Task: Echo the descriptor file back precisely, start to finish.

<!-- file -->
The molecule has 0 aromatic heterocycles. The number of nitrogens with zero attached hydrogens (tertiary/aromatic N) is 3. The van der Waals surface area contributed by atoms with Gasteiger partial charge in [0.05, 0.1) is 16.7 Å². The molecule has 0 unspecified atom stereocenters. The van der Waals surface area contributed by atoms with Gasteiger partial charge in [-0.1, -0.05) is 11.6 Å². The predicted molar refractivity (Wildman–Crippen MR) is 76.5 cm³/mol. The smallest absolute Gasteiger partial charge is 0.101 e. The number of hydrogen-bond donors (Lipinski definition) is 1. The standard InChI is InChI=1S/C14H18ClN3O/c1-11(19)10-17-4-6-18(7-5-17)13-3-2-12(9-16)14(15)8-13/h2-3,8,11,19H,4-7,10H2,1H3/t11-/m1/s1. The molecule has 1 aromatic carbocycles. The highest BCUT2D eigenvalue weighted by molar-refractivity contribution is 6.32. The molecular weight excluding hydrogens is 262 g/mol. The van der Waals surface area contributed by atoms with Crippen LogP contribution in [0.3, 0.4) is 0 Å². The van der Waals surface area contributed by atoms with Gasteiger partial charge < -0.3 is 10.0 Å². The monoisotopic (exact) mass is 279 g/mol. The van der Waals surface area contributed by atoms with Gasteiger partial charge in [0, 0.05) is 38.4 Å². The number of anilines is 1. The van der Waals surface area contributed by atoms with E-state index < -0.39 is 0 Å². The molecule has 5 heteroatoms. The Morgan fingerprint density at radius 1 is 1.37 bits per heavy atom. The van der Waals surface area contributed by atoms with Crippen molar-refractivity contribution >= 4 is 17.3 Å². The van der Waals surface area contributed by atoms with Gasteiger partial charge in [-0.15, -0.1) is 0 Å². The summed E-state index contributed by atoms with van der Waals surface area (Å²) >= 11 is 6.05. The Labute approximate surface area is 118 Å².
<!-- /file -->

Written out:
The molecule has 0 aromatic heterocycles. The number of nitrogens with zero attached hydrogens (tertiary/aromatic N) is 3. The van der Waals surface area contributed by atoms with Gasteiger partial charge in [0.05, 0.1) is 16.7 Å². The molecule has 0 unspecified atom stereocenters. The van der Waals surface area contributed by atoms with Gasteiger partial charge in [-0.1, -0.05) is 11.6 Å². The predicted molar refractivity (Wildman–Crippen MR) is 76.5 cm³/mol. The smallest absolute Gasteiger partial charge is 0.101 e. The number of hydrogen-bond donors (Lipinski definition) is 1. The standard InChI is InChI=1S/C14H18ClN3O/c1-11(19)10-17-4-6-18(7-5-17)13-3-2-12(9-16)14(15)8-13/h2-3,8,11,19H,4-7,10H2,1H3/t11-/m1/s1. The molecule has 1 aromatic carbocycles. The highest BCUT2D eigenvalue weighted by molar-refractivity contribution is 6.32. The molecular weight excluding hydrogens is 262 g/mol. The van der Waals surface area contributed by atoms with Crippen LogP contribution in [0.3, 0.4) is 0 Å². The van der Waals surface area contributed by atoms with Gasteiger partial charge < -0.3 is 10.0 Å². The monoisotopic (exact) mass is 279 g/mol. The van der Waals surface area contributed by atoms with Gasteiger partial charge in [0, 0.05) is 38.4 Å². The number of anilines is 1. The van der Waals surface area contributed by atoms with E-state index < -0.39 is 0 Å². The molecule has 5 heteroatoms. The Morgan fingerprint density at radius 1 is 1.37 bits per heavy atom. The van der Waals surface area contributed by atoms with Crippen molar-refractivity contribution >= 4 is 17.3 Å². The van der Waals surface area contributed by atoms with Gasteiger partial charge in [-0.15, -0.1) is 0 Å². The summed E-state index contributed by atoms with van der Waals surface area (Å²) >= 11 is 6.05. The Labute approximate surface area is 118 Å².